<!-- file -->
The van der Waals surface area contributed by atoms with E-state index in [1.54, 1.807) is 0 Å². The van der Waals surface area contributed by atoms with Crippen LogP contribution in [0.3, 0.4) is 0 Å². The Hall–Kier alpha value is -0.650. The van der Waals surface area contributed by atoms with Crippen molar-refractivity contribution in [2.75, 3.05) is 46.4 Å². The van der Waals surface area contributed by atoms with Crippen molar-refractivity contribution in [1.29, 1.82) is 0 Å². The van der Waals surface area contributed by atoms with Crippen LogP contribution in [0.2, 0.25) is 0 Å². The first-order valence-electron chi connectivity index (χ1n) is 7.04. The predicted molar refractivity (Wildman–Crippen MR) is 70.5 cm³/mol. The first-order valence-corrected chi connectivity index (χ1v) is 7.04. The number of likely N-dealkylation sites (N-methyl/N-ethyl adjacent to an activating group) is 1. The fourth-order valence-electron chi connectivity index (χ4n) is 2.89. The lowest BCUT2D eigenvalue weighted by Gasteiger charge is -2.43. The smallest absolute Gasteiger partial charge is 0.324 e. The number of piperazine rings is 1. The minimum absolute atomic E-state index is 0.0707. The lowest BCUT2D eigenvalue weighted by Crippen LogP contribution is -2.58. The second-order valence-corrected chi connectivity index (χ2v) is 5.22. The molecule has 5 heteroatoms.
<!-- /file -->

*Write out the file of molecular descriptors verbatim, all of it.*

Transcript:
The van der Waals surface area contributed by atoms with E-state index in [1.54, 1.807) is 0 Å². The van der Waals surface area contributed by atoms with Crippen LogP contribution in [0.3, 0.4) is 0 Å². The Hall–Kier alpha value is -0.650. The van der Waals surface area contributed by atoms with Crippen molar-refractivity contribution in [2.75, 3.05) is 46.4 Å². The van der Waals surface area contributed by atoms with Crippen molar-refractivity contribution in [1.29, 1.82) is 0 Å². The van der Waals surface area contributed by atoms with Crippen LogP contribution in [0.2, 0.25) is 0 Å². The first-order valence-electron chi connectivity index (χ1n) is 7.04. The predicted molar refractivity (Wildman–Crippen MR) is 70.5 cm³/mol. The first-order valence-corrected chi connectivity index (χ1v) is 7.04. The number of likely N-dealkylation sites (N-methyl/N-ethyl adjacent to an activating group) is 1. The fourth-order valence-electron chi connectivity index (χ4n) is 2.89. The lowest BCUT2D eigenvalue weighted by Gasteiger charge is -2.43. The smallest absolute Gasteiger partial charge is 0.324 e. The number of piperazine rings is 1. The minimum absolute atomic E-state index is 0.0707. The lowest BCUT2D eigenvalue weighted by Crippen LogP contribution is -2.58. The second-order valence-corrected chi connectivity index (χ2v) is 5.22. The molecule has 5 heteroatoms.